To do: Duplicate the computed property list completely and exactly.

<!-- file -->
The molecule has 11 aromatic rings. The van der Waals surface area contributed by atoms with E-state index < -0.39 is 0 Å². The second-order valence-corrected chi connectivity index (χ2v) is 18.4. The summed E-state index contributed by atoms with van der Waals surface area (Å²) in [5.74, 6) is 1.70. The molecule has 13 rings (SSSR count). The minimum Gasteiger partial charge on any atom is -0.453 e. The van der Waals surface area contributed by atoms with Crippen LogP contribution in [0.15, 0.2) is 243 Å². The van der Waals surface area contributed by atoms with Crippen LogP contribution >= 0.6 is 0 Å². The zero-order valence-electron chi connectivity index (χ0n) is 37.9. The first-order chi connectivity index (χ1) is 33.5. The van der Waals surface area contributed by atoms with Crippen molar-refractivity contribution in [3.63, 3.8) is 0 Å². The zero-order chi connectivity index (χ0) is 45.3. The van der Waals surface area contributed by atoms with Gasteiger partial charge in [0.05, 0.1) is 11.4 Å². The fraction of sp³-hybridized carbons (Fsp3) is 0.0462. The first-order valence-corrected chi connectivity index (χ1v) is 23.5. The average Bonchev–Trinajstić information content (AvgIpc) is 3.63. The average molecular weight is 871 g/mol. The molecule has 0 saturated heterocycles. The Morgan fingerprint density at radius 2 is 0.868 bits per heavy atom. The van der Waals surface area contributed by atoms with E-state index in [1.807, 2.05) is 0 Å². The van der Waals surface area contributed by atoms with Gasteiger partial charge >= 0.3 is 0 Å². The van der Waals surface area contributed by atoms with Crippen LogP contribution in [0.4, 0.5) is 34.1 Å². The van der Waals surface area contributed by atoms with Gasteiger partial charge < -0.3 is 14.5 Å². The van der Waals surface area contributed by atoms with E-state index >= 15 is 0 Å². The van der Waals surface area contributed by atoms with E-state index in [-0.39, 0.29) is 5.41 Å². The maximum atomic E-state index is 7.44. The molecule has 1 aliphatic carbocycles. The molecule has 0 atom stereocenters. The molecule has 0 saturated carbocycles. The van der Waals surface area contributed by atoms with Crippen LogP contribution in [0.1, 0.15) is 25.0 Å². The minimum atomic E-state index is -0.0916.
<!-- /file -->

The molecule has 11 aromatic rings. The van der Waals surface area contributed by atoms with E-state index < -0.39 is 0 Å². The second-order valence-corrected chi connectivity index (χ2v) is 18.4. The summed E-state index contributed by atoms with van der Waals surface area (Å²) in [5.74, 6) is 1.70. The molecule has 13 rings (SSSR count). The minimum Gasteiger partial charge on any atom is -0.453 e. The van der Waals surface area contributed by atoms with Crippen LogP contribution in [0.15, 0.2) is 243 Å². The van der Waals surface area contributed by atoms with Crippen LogP contribution >= 0.6 is 0 Å². The zero-order valence-electron chi connectivity index (χ0n) is 37.9. The first-order chi connectivity index (χ1) is 33.5. The van der Waals surface area contributed by atoms with Crippen molar-refractivity contribution in [3.63, 3.8) is 0 Å². The zero-order chi connectivity index (χ0) is 45.3. The van der Waals surface area contributed by atoms with Gasteiger partial charge in [0.05, 0.1) is 11.4 Å². The fraction of sp³-hybridized carbons (Fsp3) is 0.0462. The first-order valence-corrected chi connectivity index (χ1v) is 23.5. The average Bonchev–Trinajstić information content (AvgIpc) is 3.63. The average molecular weight is 871 g/mol. The molecule has 0 saturated heterocycles. The Morgan fingerprint density at radius 2 is 0.868 bits per heavy atom. The van der Waals surface area contributed by atoms with E-state index in [1.807, 2.05) is 0 Å². The van der Waals surface area contributed by atoms with Gasteiger partial charge >= 0.3 is 0 Å². The van der Waals surface area contributed by atoms with Crippen LogP contribution in [0.4, 0.5) is 34.1 Å². The van der Waals surface area contributed by atoms with Gasteiger partial charge < -0.3 is 14.5 Å². The van der Waals surface area contributed by atoms with E-state index >= 15 is 0 Å². The van der Waals surface area contributed by atoms with E-state index in [-0.39, 0.29) is 5.41 Å². The maximum atomic E-state index is 7.44. The molecule has 1 aliphatic carbocycles. The molecule has 0 atom stereocenters. The molecule has 0 saturated carbocycles. The van der Waals surface area contributed by atoms with Crippen LogP contribution in [0.1, 0.15) is 25.0 Å². The minimum atomic E-state index is -0.0916.